In Functional Mixins, we discussed mixing functionality into JavaScript classes, changing the class. We observed that this has pitfalls when applied to a class that might already be in use elsewhere, but is perfectly cromulent when used as a technique to build a class from scratch. When used strictly to build a class, mixins help us decompose classes into smaller entities with focused responsibilities that can be shared between classes as necessary.

Let’s recall our helper for making a functional mixin. We’ll just call it mixin:

function mixin (behaviour, sharedBehaviour = {}) {
  const instanceKeys = Reflect.ownKeys(behaviour);
  const sharedKeys = Reflect.ownKeys(sharedBehaviour);
  const typeTag = Symbol('isa');

  function _mixin (target) {
    for (let property of instanceKeys)
      Object.defineProperty(target, property, { value: behaviour[property] });
    Object.defineProperty(target, typeTag, { value: true });
    return target;
  }
  for (let property of sharedKeys)
    Object.defineProperty(_mixin, property, {
      value: sharedBehaviour[property],
      enumerable: sharedBehaviour.propertyIsEnumerable(property)
    });
  Object.defineProperty(_mixin, Symbol.hasInstance, {
    value: (i) => !!i[typeTag]
  });
  return _mixin;
}

This creates a function that mixes behaviour into any target, be it a class prototype or a standalone object. There is a convenience capability of making “static” or “shared” properties of the the function, and it even adds some simple hasInstance handling so that the instanceof operator will work.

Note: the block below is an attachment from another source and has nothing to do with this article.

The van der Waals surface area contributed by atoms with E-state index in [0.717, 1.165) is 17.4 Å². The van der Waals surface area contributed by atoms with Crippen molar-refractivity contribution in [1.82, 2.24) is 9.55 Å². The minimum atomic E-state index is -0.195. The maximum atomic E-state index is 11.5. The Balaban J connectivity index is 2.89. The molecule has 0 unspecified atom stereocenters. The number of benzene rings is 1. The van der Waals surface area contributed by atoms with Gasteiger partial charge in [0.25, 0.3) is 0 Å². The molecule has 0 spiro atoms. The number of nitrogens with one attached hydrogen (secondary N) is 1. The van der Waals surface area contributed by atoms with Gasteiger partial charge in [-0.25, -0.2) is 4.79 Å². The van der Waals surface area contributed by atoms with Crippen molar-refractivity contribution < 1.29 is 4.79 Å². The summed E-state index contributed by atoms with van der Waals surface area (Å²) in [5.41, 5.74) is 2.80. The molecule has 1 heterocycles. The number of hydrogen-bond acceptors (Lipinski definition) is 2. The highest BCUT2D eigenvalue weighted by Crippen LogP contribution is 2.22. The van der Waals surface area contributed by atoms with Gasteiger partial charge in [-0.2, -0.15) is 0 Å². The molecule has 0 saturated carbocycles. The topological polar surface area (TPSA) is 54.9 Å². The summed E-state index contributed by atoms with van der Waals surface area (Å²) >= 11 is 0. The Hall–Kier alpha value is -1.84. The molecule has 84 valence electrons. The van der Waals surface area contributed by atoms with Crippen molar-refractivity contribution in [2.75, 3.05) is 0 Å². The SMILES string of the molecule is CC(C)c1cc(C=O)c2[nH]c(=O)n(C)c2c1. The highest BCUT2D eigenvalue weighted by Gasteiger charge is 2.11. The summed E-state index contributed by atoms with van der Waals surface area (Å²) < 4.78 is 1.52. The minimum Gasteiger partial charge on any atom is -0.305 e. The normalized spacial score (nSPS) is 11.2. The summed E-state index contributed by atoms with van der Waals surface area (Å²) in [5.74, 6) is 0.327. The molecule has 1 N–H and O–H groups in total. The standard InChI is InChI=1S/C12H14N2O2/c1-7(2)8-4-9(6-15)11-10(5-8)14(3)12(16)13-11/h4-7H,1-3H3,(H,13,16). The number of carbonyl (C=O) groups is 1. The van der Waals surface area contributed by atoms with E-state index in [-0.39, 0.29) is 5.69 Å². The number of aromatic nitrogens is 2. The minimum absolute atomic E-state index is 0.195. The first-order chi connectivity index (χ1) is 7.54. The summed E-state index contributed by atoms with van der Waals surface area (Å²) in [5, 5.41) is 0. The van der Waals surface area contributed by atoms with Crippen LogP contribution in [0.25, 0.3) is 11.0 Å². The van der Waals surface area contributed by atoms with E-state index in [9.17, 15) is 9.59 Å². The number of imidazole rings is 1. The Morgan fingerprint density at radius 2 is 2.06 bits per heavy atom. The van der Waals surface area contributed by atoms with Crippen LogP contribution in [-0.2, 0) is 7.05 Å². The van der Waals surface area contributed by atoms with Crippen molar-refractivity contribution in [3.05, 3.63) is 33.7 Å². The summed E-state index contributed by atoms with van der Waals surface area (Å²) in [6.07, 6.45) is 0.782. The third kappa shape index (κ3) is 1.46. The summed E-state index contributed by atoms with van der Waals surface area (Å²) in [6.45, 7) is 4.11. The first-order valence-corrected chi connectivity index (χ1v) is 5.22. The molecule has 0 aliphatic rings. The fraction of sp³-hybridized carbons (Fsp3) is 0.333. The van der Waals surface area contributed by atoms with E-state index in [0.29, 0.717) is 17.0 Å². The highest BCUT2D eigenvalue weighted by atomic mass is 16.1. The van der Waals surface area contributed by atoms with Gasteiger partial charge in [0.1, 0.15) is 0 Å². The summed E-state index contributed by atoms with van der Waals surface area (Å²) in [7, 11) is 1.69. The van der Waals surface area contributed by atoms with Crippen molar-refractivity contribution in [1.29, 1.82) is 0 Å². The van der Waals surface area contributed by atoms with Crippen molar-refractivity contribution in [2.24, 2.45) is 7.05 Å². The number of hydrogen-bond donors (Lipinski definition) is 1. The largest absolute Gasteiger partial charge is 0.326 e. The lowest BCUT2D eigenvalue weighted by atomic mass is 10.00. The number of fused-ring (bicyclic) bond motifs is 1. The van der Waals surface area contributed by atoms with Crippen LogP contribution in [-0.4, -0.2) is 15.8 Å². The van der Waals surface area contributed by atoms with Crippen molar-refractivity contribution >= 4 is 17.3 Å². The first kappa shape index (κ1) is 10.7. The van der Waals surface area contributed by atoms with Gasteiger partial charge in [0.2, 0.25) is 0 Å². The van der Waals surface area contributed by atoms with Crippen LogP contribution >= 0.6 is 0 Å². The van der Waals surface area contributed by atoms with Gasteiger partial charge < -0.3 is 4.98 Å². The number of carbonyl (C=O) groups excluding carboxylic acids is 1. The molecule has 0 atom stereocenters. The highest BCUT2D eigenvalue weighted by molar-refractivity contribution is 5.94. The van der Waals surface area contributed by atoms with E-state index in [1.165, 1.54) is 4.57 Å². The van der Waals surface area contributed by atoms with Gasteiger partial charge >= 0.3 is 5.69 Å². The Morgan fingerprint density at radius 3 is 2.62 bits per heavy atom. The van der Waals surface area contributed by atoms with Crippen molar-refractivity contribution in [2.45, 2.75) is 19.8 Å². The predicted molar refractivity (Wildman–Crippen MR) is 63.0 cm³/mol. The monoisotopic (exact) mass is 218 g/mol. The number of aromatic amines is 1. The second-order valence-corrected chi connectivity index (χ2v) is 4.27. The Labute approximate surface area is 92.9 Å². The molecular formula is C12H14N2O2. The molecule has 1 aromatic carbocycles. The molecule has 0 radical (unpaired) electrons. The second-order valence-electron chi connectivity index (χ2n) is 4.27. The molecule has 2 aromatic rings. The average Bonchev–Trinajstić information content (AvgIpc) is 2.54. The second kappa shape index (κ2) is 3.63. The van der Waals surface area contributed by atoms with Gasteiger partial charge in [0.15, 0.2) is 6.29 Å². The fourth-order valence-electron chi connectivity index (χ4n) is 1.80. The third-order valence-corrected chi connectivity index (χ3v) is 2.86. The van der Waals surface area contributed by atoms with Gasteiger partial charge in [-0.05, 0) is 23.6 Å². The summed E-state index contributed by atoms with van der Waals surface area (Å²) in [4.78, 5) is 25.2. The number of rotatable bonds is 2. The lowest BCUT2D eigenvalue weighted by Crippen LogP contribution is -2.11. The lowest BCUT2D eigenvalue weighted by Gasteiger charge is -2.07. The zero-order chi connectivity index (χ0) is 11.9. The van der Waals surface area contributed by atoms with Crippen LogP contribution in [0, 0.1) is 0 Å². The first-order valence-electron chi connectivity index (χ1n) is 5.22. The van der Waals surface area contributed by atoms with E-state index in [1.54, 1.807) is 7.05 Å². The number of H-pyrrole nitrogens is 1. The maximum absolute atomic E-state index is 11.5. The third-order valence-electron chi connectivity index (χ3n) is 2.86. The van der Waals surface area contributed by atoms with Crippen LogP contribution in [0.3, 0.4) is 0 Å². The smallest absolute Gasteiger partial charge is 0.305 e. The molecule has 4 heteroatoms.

Here we are using it on a class’ prototype:

const BookCollector = mixin({
  addToCollection (name) {
    this.collection().push(name);
    return this;
  },
  collection () {
    return this._collected_books || (this._collected_books = []);
  }
});

class Person {
  constructor (first, last) {
    this.rename(first, last);
  }
  fullName () {
    return this.firstName + " " + this.lastName;
  }
  rename (first, last) {
    this.firstName = first;
    this.lastName = last;
    return this;
  }
};

BookCollector(Person.prototype);

const president = new Person('Barak', 'Obama')

president
  .addToCollection("JavaScript Allongé")
  .addToCollection("Kestrels, Quirky Birds, and Hopeless Egocentricity");

president.collection()
  //=> ["JavaScript Allongé","Kestrels, Quirky Birds, and Hopeless Egocentricity"]

mixins just for classes

It’s very nice that our mixins support any kind of target, but let’s make them class-specific:

function mixin (behaviour, sharedBehaviour = {}) {
  const instanceKeys = Reflect.ownKeys(behaviour);
  const sharedKeys = Reflect.ownKeys(sharedBehaviour);
  const typeTag = Symbol('isa');

  function _mixin (clazz) {
    for (let property of instanceKeys)
      Object.defineProperty(clazz.prototype, property, {
        value: behaviour[property],
        writable: true
      });
    Object.defineProperty(clazz.prototype, typeTag, { value: true });
    return clazz;
  }
  for (let property of sharedKeys)
    Object.defineProperty(_mixin, property, {
      value: sharedBehaviour[property],
      enumerable: sharedBehaviour.propertyIsEnumerable(property)
    });
  Object.defineProperty(_mixin, Symbol.hasInstance, {
    value: (i) => !!i[typeTag]
  });
  return _mixin;
}

This version’s _mixin function mixes instance behaviour into a class’s prototype, so we gain convenience at the expense of flexibility: